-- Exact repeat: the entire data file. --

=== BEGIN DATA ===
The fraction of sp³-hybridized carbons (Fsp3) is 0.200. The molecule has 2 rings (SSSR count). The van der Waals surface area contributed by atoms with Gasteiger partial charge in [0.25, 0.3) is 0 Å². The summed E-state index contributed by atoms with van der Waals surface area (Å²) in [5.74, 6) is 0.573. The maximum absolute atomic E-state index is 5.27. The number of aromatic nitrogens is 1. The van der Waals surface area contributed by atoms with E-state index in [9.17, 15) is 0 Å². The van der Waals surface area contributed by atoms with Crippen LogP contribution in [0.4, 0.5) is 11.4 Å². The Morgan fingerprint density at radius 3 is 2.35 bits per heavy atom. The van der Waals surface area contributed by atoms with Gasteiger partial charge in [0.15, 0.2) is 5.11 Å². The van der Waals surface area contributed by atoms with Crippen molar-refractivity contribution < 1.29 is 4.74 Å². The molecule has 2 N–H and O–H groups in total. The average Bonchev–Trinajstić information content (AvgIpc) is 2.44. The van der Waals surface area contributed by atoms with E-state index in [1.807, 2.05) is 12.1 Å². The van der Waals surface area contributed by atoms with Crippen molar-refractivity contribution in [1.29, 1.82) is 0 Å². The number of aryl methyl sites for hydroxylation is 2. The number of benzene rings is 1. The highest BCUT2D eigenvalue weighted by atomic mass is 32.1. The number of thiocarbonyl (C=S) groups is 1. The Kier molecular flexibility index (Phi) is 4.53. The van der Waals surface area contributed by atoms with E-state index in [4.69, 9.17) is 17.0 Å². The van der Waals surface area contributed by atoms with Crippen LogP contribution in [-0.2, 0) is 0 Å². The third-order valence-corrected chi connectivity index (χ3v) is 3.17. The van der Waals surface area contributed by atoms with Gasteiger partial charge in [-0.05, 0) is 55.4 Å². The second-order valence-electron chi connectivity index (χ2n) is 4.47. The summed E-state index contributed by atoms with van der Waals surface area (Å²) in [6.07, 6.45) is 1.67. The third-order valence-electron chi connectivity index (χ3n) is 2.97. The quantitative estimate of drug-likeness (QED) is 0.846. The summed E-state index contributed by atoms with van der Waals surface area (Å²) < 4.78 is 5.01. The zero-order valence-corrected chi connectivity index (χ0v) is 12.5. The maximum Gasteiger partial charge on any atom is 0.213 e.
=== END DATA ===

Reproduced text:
The fraction of sp³-hybridized carbons (Fsp3) is 0.200. The molecule has 2 rings (SSSR count). The van der Waals surface area contributed by atoms with Gasteiger partial charge in [0.25, 0.3) is 0 Å². The summed E-state index contributed by atoms with van der Waals surface area (Å²) in [5.74, 6) is 0.573. The maximum absolute atomic E-state index is 5.27. The number of aromatic nitrogens is 1. The van der Waals surface area contributed by atoms with E-state index in [9.17, 15) is 0 Å². The van der Waals surface area contributed by atoms with Crippen LogP contribution in [0.4, 0.5) is 11.4 Å². The Morgan fingerprint density at radius 3 is 2.35 bits per heavy atom. The van der Waals surface area contributed by atoms with Gasteiger partial charge in [0.15, 0.2) is 5.11 Å². The van der Waals surface area contributed by atoms with Crippen molar-refractivity contribution < 1.29 is 4.74 Å². The molecule has 2 N–H and O–H groups in total. The average Bonchev–Trinajstić information content (AvgIpc) is 2.44. The van der Waals surface area contributed by atoms with E-state index in [1.807, 2.05) is 12.1 Å². The van der Waals surface area contributed by atoms with Crippen molar-refractivity contribution in [1.29, 1.82) is 0 Å². The number of aryl methyl sites for hydroxylation is 2. The number of benzene rings is 1. The highest BCUT2D eigenvalue weighted by atomic mass is 32.1. The number of thiocarbonyl (C=S) groups is 1. The Kier molecular flexibility index (Phi) is 4.53. The van der Waals surface area contributed by atoms with E-state index in [4.69, 9.17) is 17.0 Å². The van der Waals surface area contributed by atoms with Crippen LogP contribution in [-0.2, 0) is 0 Å². The third-order valence-corrected chi connectivity index (χ3v) is 3.17. The van der Waals surface area contributed by atoms with Gasteiger partial charge in [-0.05, 0) is 55.4 Å². The second-order valence-electron chi connectivity index (χ2n) is 4.47. The summed E-state index contributed by atoms with van der Waals surface area (Å²) in [6.07, 6.45) is 1.67. The third-order valence-electron chi connectivity index (χ3n) is 2.97. The quantitative estimate of drug-likeness (QED) is 0.846. The summed E-state index contributed by atoms with van der Waals surface area (Å²) < 4.78 is 5.01. The zero-order valence-corrected chi connectivity index (χ0v) is 12.5. The maximum Gasteiger partial charge on any atom is 0.213 e.